Jim and Melissa Wilkeson are doing something this weekend they have not done in 16 years of marriage: They're performing opposite each other in a play.
Both Wilkesons are familiar to Lexington theatergoers. Jim has played roles such as Dub in Dearly Beloved and Christmas Belles, and the title role in Fortinbras at Studio Players. Melissa played Patsy Cline's biggest fan in Studio's blockbuster production of Always ... Patsy Cline and recently had multiple roles in Balagula Theatre's The Book of Liz.
They have been in the same shows a couple of times recently — as in Christmas Belles — and in the Midway 10-Minute Play Festival.
But no show had brought them together onstage until The Woodford Theatre's production of John Cariani's Almost, Maine, which opened this weekend and runs through Feb. 12 at Falling Springs Arts and Recreation Center in Versailles.
"Our dogs aren't very happy," Melissa says. Jim adds, "Our dogs hate us right now. They're like, 'Are you ever going to be home again, ever again?'"
Aside from the canine conundrum, Jim says, "It's great to finally be in something together and see how it works, see how we look onstage. We looked pretty good on the altar."
Their union was born of nine intense months at the Burt Reynolds Institute of Theatre Training in Jupiter, Fla., where they both were students and company members. There, they worked long hours, sometimes performing in a children's show, a black-box show, a main stage dinner theater show and in lessons with Reynolds — all in one day.
"We were together all the time," Wilkeson recalls. "We did nothing but theater from the time we woke up until, literally, sometimes Burt Reynolds would come in and say he wanted to have a class at midnight."
Their relationship grew quickly. They started dating in November 1993 and got engaged on Christmas Eve. But they had a long engagement.
"There was no way on God's green earth I was going to marry him after not living in the real world for nine months," Melissa says of the institute.
They tied the knot Oct. 21, 1995, at the Cathedral of Christ the King in Lexington. Four days later, they moved to New York — "pursuing our theater dream," Melissa says.
During the next three years, Melissa got some work, mostly at regional theaters in places like Boston and Florida.
"We'd just gotten married," Melissa says. "It wasn't conducive to a healthy start to a marriage."
Add to that the financial pressures of living in New York City.
Jim says, "The problem with New York is you don't live in New York unless you're wealthy. You survive."
On Melissa's 30th birthday, they decided to move back to Lexington, where she'd grown up, graduating from Lexington Catholic in 1986 and the University of Kentucky in 1990 with a degree in theater.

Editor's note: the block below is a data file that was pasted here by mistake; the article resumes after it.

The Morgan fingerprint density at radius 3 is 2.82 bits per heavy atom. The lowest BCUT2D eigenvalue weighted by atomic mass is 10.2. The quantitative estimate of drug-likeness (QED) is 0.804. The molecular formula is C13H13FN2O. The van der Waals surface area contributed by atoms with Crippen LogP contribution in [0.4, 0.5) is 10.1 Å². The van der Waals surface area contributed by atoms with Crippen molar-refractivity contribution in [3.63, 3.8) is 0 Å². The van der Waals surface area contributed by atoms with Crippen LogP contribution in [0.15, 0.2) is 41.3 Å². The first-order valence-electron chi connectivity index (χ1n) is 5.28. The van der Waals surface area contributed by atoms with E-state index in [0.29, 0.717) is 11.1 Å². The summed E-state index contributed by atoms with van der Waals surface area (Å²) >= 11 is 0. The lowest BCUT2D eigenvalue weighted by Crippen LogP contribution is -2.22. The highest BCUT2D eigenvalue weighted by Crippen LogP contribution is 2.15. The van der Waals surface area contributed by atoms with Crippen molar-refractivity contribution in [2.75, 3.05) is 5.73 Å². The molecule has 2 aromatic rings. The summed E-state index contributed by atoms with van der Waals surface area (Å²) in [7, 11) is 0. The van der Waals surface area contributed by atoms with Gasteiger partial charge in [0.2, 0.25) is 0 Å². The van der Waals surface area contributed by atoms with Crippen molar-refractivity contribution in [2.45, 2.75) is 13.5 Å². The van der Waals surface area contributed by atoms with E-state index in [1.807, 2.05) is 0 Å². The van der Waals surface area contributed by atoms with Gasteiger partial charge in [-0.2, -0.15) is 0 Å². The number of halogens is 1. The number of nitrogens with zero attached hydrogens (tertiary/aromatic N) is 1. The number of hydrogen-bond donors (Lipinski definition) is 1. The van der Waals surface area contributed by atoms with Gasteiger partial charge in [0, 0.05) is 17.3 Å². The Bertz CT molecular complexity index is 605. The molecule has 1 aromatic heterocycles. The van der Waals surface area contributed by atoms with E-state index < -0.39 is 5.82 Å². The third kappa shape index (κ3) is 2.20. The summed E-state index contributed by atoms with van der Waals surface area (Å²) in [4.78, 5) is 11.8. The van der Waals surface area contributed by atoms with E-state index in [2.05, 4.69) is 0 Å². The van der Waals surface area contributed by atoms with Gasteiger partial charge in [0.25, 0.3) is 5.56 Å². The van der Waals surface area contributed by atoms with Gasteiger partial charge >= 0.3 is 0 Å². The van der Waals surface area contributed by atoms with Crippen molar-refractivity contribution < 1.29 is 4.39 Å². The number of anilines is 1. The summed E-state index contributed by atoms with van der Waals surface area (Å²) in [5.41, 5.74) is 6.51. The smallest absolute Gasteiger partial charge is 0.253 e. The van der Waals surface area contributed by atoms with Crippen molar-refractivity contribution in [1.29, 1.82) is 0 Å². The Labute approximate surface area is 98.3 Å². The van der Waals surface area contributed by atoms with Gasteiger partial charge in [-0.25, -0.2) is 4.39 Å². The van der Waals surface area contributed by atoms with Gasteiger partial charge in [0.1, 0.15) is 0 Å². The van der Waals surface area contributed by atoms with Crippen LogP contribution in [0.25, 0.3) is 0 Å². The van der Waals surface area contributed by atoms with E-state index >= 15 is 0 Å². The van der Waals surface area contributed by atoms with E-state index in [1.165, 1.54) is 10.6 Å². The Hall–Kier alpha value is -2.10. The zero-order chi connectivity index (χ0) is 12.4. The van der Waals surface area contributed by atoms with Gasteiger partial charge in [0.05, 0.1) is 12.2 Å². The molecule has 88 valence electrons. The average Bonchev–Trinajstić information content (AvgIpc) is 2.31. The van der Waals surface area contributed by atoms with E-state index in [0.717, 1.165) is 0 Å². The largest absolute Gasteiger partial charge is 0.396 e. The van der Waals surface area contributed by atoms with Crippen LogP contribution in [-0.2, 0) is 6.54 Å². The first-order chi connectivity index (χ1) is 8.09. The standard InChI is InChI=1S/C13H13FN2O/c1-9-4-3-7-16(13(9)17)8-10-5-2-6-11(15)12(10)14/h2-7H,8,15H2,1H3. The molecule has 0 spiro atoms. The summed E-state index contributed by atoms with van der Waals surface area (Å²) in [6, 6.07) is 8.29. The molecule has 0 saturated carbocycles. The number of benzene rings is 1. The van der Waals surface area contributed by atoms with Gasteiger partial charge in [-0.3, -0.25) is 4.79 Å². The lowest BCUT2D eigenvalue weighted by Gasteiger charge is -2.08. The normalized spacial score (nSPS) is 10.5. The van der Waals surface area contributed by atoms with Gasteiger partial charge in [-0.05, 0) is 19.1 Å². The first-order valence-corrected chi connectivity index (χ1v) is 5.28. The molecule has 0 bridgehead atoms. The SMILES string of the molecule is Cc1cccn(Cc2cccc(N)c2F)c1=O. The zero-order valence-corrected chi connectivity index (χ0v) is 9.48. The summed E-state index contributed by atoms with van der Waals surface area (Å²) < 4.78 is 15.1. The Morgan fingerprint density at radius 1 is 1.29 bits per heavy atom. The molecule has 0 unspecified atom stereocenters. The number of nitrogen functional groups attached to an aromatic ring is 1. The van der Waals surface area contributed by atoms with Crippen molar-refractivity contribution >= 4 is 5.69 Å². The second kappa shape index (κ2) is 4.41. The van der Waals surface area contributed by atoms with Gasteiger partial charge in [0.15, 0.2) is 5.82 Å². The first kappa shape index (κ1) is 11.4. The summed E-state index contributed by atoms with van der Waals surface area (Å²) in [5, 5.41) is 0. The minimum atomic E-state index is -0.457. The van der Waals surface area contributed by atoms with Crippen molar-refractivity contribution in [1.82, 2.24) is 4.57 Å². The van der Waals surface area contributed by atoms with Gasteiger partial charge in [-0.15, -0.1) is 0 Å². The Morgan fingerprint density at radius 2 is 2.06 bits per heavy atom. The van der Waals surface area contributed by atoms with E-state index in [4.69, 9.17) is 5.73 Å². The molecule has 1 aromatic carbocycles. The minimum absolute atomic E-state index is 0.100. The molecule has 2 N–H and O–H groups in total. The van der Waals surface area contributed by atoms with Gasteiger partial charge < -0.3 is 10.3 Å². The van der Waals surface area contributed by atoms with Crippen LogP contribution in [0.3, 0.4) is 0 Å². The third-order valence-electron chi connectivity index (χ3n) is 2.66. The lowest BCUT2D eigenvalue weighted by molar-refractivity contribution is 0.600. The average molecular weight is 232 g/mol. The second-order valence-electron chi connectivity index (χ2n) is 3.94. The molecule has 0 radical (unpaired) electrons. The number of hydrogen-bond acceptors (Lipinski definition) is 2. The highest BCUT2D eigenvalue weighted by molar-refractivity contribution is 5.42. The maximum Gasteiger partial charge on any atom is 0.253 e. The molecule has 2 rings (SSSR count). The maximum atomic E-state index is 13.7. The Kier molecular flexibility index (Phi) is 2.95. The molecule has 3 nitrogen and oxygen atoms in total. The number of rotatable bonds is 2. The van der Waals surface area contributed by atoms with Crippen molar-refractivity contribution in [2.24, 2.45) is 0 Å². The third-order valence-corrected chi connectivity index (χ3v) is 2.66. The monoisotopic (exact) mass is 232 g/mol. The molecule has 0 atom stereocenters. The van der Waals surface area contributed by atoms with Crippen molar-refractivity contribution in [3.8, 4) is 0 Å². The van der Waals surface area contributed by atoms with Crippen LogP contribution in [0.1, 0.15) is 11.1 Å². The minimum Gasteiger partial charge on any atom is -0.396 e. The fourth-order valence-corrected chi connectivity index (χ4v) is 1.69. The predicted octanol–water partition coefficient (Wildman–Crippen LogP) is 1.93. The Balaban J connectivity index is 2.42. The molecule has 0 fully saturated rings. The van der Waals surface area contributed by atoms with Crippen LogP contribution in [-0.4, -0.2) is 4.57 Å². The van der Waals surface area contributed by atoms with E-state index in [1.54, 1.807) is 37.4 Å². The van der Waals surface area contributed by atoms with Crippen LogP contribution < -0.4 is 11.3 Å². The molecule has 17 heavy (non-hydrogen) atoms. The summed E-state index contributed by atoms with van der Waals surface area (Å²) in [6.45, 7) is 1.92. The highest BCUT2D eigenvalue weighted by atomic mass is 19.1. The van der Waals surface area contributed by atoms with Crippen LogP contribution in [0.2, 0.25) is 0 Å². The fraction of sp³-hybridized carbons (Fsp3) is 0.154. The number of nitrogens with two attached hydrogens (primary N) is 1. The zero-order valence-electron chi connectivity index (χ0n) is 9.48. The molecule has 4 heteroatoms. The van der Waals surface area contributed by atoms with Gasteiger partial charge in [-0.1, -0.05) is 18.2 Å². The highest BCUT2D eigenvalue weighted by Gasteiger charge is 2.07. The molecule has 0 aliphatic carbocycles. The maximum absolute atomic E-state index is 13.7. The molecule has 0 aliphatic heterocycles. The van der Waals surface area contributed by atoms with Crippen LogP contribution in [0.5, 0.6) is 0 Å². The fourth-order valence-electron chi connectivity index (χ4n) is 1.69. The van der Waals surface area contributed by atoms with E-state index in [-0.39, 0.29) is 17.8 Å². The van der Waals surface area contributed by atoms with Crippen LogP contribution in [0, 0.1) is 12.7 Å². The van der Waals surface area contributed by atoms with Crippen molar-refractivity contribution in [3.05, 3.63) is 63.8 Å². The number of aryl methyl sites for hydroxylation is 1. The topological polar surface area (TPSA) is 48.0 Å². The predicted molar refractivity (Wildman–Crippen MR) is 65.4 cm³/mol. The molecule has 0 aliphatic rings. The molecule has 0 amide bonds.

Jim, who is from Pittsburgh, says Melissa immediately started getting theater roles in Lexington. By this point, he had become very choosy in terms of what he wanted, favoring broad comic roles.
"I gotta get some laughs," says Jim, 46, who works by day as a Web content manager for WLEX (Channel 18). "That's my payment for doing theater."
Mainly though, he says, he's his much busier wife's biggest fan. His favorite roles of hers, he says, were as the stage manager in Noises Off and as one of the stepsisters in Cinderella, both at The Woodford Theatre.
Melissa, 43, who works for the UK College of Medicine as an educational and standardized patient program coordinator, says she knows Jim's favorite of his own roles is Fortinbras, though she likes his performances as Dub, particularly in Dearly Beloved, "because you were more grounded as the father of the bride. It was different, and it wasn't something I'm used to seeing you do."
Of course, what she's really not used to is seeing him opposite her onstage.
Almost, Maine, the local directorial debut for Woodford Theatre's new artistic director, Steven J. Arnold, involves eight stories of people in a mythical Northeastern town falling in and out of love. All members of the four-person cast — which also includes Carmen Geraci and Pamela Perlman, play multiple characters and opposite each other. The Wilkesons share two stories.
"As actors, to bring a relationship into the rehearsal process that is a marriage, you bring your professional selves in and leave the other stuff at home, because you see each other all the time," Melissa says. "Normally I'm the one that's out and he's at home."
At home with the dogs.